Coach Jeff

Written by Coach Jeff


4 Simple Tweaks You Can Make to Your Training That Will Make You a Better Runner Immediately

What is one thing you can do to be a better runner today?

For those of you like me who eat, breathe and sleep running, it’s easy, and a lot of fun, to get caught up reading about the latest training theories, race-specific workouts, and nutrition secrets. The problem for most runners (and myself) is putting this advice into action; either it’s not specific to what you’re doing right now (how to recover from a marathon for example) or it’s not specifically actionable advice (learning about the 3 different types of thresholds).

To help you avoid information overload and to facilitate you being able to make positive changes to your running right now, I am going to share with you 4 quick wins you can implement right away.

Do one of these things each day this week (and continue doing them) and I guarantee you’ll be a better runner in just 4 days!

1. Add hip strengthening to your training

All coaches would agree that staying healthy and training consistently are the primary keys to success. If you can train healthy for months and years at a time you will improve – it’s one of the only guarantees in running.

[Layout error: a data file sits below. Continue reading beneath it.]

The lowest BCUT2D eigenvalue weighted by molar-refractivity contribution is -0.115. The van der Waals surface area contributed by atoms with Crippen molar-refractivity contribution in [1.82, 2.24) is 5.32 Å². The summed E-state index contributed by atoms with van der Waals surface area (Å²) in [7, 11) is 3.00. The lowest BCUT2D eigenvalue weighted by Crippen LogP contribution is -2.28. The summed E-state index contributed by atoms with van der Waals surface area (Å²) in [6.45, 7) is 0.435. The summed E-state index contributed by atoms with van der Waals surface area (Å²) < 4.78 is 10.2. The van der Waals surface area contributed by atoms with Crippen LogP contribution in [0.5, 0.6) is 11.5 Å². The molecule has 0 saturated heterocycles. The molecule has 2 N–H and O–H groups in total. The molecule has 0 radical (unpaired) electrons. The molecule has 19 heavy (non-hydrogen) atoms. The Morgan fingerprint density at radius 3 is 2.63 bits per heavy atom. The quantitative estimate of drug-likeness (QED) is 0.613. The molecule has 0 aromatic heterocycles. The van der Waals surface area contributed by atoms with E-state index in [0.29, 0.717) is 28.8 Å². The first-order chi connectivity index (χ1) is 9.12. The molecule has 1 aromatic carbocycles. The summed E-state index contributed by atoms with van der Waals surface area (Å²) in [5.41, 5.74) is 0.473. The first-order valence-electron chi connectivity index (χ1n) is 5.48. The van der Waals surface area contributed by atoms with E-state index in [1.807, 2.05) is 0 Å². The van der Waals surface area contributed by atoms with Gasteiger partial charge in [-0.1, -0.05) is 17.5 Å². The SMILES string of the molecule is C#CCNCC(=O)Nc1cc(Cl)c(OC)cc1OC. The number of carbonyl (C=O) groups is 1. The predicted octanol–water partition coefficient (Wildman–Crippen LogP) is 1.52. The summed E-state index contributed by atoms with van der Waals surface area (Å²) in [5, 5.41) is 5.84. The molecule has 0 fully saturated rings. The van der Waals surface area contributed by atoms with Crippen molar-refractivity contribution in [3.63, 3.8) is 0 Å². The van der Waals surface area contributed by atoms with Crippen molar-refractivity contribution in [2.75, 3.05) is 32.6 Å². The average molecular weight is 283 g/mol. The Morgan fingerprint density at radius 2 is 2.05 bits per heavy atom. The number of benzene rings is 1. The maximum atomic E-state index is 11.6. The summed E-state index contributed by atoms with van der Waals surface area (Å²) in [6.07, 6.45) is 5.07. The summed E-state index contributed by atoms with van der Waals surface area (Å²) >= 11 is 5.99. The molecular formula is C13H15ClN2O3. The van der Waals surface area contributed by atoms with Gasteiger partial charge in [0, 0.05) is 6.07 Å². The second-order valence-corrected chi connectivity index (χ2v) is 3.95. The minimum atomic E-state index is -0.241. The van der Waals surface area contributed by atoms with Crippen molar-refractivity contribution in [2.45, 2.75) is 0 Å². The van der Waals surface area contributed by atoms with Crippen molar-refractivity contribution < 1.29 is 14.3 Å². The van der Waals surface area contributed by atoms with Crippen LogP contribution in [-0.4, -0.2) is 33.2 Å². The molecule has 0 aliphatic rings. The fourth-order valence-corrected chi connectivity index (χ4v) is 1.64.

The problem is actually staying healthy.

When research estimates that nearly 72% of runners will get injured sometime in their running career, how can you avoid being part of this statistic and actually run injury-free?

The easiest and simplest way is to strengthen the areas that are most likely to lead to injury. In running, that’s the hips.

Research clearly identifies weakness and tightness in the hips as the primary cause for almost all knee injuries (including IT band) as well as a secondary contributor to injuries such as plantar fasciitis and achilles tendonitis.

So, we know that strengthening the hips will greatly reduce the likelihood of running injuries.

Luckily, adding a running-specific hip strengthening routine to your training doesn’t have to take long. In fact, thanks to more great research we’ve uncovered, it takes as little as 5 exercises to strengthen the hips for running.

A simple and quick routine based around clamshell exercises, side-steps, single-leg glute bridges, and quadruped hip extensions will provide everything you need. Here’s a quick demo of these routines, but if you need more detail, you can learn here.